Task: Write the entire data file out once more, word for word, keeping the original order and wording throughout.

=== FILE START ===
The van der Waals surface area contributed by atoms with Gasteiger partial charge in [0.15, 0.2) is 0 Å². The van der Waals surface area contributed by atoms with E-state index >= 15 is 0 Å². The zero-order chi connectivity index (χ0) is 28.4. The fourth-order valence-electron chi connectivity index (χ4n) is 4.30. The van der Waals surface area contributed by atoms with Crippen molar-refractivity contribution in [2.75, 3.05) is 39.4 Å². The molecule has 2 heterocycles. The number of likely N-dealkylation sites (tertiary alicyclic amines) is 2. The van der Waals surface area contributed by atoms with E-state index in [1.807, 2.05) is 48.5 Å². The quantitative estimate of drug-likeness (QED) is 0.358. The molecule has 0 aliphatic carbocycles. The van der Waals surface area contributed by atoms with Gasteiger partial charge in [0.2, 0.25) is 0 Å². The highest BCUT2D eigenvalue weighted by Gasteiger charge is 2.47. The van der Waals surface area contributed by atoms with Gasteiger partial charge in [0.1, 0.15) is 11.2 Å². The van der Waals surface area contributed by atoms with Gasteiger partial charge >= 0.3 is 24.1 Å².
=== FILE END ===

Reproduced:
The van der Waals surface area contributed by atoms with Gasteiger partial charge in [0.15, 0.2) is 0 Å². The van der Waals surface area contributed by atoms with E-state index >= 15 is 0 Å². The zero-order chi connectivity index (χ0) is 28.4. The fourth-order valence-electron chi connectivity index (χ4n) is 4.30. The van der Waals surface area contributed by atoms with Crippen molar-refractivity contribution in [2.75, 3.05) is 39.4 Å². The molecule has 2 heterocycles. The number of likely N-dealkylation sites (tertiary alicyclic amines) is 2. The van der Waals surface area contributed by atoms with E-state index in [1.807, 2.05) is 48.5 Å². The quantitative estimate of drug-likeness (QED) is 0.358. The molecule has 0 aliphatic carbocycles. The van der Waals surface area contributed by atoms with Gasteiger partial charge in [0.2, 0.25) is 0 Å². The highest BCUT2D eigenvalue weighted by Gasteiger charge is 2.47. The van der Waals surface area contributed by atoms with Gasteiger partial charge in [0.1, 0.15) is 11.2 Å². The van der Waals surface area contributed by atoms with Gasteiger partial charge >= 0.3 is 24.1 Å².